Ukraine's President Volodymyr Zelenskiy gestures as he is surrounded by Ukrainian servicemen as Russia's war in Ukraine continues, in Bucha, outside Kyiv, Ukraine, April 4, 2022. Image Credit: REUTERS

Bucha: Global reaction spread on Monday at alleged civilian killings in north Ukraine where a mass grave was found in a town taken back from Russian troops, as Moscow shifted the focus of the fighting elsewhere.

The deaths in Bucha, outside Kyiv, looked set to galvanise the United States and Europe into additional sanctions against Moscow, possibly including some restrictions on the billions of dollars in energy that Europe still imports from Russia.

The discoveries overshadowed peace talks between Russia and Ukraine, due to restart on Monday against a backdrop of artillery bombardments in Ukraine’s south and east, where Russia says it is now concentrating its operations.

“These are war crimes and will be recognised by the world as genocide,” Ukrainian President Volodymyr Zelenskiy said on a visit to Bucha, adding it had become harder for Ukraine to negotiate with Russia since the scale of alleged atrocities emerged.

The Kremlin categorically denied any accusations related to the murder of civilians, including in the town, where it said the graves and corpses had been staged by Ukraine to tarnish Russia.

Flattened by shelling

On the other side of the country in Mariupol, a southern port that has been under siege for weeks, Ukraine says it has evacuated thousands of civilians in recent days from the city, which is surrounded by areas in the hands of Russian-backed separatists in the Donbas region.

Several attempts by International Committee of the Red Cross teams to reach the besieged city in recent days have been unsuccessful, and a spokesman for the organisation said it was again unable to enter on Monday to evacuate civilians, a spokesperson said, citing security conditions.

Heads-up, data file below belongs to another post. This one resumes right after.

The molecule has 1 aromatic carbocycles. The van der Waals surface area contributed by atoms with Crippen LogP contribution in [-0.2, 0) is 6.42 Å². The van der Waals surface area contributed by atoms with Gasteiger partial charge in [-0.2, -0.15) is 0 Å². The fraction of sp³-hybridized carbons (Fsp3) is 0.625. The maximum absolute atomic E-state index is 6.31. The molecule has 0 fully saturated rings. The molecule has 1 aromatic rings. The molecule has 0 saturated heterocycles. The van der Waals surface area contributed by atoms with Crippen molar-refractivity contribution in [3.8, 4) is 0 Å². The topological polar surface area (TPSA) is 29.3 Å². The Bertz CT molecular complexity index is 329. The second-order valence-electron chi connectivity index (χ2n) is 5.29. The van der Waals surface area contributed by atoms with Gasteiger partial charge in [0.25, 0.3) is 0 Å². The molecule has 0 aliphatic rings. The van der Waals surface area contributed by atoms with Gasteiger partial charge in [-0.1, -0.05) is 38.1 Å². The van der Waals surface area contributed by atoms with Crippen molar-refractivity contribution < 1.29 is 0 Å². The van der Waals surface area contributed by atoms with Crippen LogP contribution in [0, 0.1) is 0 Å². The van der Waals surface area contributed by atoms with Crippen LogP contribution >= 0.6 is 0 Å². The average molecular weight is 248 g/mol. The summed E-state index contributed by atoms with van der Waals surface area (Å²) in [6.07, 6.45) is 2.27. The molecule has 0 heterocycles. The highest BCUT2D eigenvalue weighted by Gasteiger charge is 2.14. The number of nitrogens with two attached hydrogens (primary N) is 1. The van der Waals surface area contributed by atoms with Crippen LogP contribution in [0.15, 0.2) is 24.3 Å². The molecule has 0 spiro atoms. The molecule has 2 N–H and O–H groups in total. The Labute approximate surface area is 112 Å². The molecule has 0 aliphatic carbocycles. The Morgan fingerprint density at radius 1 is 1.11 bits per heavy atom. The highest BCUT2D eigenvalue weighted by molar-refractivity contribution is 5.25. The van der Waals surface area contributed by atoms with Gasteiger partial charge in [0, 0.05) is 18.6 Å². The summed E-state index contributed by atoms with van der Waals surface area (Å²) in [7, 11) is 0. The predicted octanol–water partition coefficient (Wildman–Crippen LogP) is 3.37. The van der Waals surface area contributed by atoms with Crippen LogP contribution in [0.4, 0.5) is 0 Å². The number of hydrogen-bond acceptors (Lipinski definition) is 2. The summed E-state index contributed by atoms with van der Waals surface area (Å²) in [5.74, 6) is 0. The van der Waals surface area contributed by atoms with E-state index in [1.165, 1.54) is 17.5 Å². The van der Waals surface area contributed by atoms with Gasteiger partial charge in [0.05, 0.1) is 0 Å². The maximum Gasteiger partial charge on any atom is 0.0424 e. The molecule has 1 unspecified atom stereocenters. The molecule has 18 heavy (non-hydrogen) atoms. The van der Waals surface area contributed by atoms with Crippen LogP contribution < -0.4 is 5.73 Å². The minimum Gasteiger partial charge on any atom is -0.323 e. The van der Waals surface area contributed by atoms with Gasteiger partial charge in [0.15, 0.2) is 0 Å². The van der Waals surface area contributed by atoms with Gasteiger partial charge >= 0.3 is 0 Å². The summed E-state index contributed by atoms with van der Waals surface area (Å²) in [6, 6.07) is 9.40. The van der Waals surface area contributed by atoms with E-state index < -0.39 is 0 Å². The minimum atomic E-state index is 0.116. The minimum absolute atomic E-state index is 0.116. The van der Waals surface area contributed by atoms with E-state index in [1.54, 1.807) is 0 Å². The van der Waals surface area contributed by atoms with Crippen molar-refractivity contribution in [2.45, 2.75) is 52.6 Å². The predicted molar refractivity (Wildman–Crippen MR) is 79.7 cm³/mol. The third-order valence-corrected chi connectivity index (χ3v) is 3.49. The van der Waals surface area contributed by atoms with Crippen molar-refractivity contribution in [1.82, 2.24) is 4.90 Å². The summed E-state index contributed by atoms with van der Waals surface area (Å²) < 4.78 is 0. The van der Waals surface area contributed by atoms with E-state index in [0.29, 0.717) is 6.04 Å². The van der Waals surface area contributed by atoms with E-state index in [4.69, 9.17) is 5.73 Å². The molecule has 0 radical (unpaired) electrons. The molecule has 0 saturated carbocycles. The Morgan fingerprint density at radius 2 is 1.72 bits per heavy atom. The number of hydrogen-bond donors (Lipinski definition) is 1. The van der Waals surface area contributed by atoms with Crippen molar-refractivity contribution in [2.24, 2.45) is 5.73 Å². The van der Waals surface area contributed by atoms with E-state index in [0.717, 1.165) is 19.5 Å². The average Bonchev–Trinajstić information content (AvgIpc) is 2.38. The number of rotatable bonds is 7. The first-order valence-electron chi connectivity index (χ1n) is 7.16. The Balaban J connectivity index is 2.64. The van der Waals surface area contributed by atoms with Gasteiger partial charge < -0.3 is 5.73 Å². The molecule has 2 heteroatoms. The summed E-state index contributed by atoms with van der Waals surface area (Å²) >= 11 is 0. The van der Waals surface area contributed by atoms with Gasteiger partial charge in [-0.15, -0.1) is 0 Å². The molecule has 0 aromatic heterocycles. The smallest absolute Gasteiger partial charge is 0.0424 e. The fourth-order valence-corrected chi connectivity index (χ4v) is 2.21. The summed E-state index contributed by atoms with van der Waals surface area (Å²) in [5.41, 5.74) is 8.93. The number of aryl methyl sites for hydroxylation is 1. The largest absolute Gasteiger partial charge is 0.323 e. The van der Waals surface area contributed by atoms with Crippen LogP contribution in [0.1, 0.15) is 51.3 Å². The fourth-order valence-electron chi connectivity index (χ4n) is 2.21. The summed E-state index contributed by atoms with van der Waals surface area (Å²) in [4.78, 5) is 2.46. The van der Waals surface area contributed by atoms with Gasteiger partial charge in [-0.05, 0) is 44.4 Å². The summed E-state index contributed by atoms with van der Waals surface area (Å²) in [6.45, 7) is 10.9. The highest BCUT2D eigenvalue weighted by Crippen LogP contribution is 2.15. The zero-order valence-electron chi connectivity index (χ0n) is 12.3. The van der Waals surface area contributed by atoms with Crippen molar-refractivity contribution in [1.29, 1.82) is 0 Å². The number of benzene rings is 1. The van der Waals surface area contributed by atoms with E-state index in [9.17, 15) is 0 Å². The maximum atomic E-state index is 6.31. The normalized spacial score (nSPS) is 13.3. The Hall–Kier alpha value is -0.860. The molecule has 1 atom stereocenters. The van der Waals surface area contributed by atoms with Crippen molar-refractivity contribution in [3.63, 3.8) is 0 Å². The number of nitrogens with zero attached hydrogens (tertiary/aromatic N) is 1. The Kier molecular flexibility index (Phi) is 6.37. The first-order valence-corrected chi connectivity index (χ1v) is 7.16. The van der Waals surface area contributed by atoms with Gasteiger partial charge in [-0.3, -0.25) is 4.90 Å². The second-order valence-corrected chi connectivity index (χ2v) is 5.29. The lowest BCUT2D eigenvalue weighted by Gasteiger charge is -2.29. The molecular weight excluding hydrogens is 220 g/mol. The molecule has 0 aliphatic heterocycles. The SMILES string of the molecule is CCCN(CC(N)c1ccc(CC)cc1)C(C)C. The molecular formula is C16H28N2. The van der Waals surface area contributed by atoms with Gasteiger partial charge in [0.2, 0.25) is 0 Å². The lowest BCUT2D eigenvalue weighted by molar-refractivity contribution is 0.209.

Families board a train at Kramatorsk central station as they flee the eastern city of Kramatorsk, in the Donbass region on April 4, 2022, amid the Russian war in Ukraine. Image Credit: AFP

Ukraine was preparing for what its general staff said were about 60,000 Russian reservists called in to reinforce the offensive there, while British military intelligence also said Russian troops, including contractors from the Wagner private military company, were moving to the east.

Serhiy Gaidai, the governor of eastern Luhansk region, said Russia was building up forces to break through Ukrainian defences.

“I am urging residents to evacuate. The enemy will not stop, it will destroy everything in its path,” he said in comments carried on Ukrainian television.

Sanctions on energy?

German Chancellor Olaf Scholz said Russian President Vladimir Putin and his supporters would “feel the consequences” of events in Bucha.

Western allies would agree on further sanctions against Moscow in coming days, he said, though the timing and reach of the new package was not clear.

Germany’s Defence Minister Christine Lambrecht said the European Union must discuss banning Russian gas, though other officials urged caution around measures that could cause a European energy crisis. More than half of Germany’s gas came from Russia last year.

France’s Macron suggested sanctions on oil and coal, adding there were very “clear clues pointing to war crimes” by Russian forces.

As the U.N. Security Council prepared to discuss Ukraine on Tuesday, U.N. Human Rights Commissioner Michelle Bachelet told its Human Rights Council that strikes and heavy shelling during Russia’s invasion had killed civilians in acts that might amount to war crimes.

The United States will ask the U.N. General Assembly to suspend Russia from the Rights Council, U.S. Ambassador to the United Nations Linda Thomas-Greenfield said.

Kremlin spokesperson Dmitry Peskov urged international leaders not to rush to judgment, telling reporters on Monday that the facts did not support Ukraine’s version of events in Bucha.

Russia has previously denied targeting civilians and rejected allegations of war crimes in what it calls a “special military operation” aimed at demilitarising and “denazifying” Ukraine. Ukraine says it was invaded without provocation.

Ukraine’s foreign minister called on the International Criminal Court to collect evidence of war crimes. France and Britain would support any such probe, their foreign ministers said.

However, legal experts say a prosecution of Putin or other Russian leaders would face high hurdles and could take years.